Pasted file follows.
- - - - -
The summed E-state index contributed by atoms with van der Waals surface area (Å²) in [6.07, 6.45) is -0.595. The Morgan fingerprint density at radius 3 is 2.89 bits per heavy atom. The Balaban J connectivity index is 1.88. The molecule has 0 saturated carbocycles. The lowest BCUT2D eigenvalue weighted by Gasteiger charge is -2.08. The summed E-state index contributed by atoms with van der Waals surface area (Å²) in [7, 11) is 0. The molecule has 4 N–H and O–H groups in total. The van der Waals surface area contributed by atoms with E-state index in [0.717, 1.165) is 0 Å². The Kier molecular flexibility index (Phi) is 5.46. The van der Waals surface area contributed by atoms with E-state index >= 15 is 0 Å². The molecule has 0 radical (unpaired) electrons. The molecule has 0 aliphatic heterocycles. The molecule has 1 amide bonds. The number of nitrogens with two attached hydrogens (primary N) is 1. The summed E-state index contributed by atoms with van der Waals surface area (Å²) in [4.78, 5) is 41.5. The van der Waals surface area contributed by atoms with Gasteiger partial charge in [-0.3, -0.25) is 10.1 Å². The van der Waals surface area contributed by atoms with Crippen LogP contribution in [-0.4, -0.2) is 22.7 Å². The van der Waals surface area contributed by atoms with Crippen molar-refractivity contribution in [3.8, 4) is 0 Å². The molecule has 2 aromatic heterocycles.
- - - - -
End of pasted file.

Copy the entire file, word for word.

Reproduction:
The summed E-state index contributed by atoms with van der Waals surface area (Å²) in [6.07, 6.45) is -0.595. The Morgan fingerprint density at radius 3 is 2.89 bits per heavy atom. The Balaban J connectivity index is 1.88. The molecule has 0 saturated carbocycles. The lowest BCUT2D eigenvalue weighted by Gasteiger charge is -2.08. The summed E-state index contributed by atoms with van der Waals surface area (Å²) in [7, 11) is 0. The molecule has 4 N–H and O–H groups in total. The van der Waals surface area contributed by atoms with E-state index in [0.717, 1.165) is 0 Å². The Kier molecular flexibility index (Phi) is 5.46. The van der Waals surface area contributed by atoms with E-state index >= 15 is 0 Å². The molecule has 0 radical (unpaired) electrons. The molecule has 0 aliphatic heterocycles. The molecule has 1 amide bonds. The number of nitrogens with two attached hydrogens (primary N) is 1. The summed E-state index contributed by atoms with van der Waals surface area (Å²) in [4.78, 5) is 41.5. The van der Waals surface area contributed by atoms with Gasteiger partial charge in [-0.3, -0.25) is 10.1 Å². The van der Waals surface area contributed by atoms with Crippen LogP contribution in [-0.4, -0.2) is 22.7 Å². The van der Waals surface area contributed by atoms with Crippen molar-refractivity contribution in [3.8, 4) is 0 Å². The molecule has 2 aromatic heterocycles.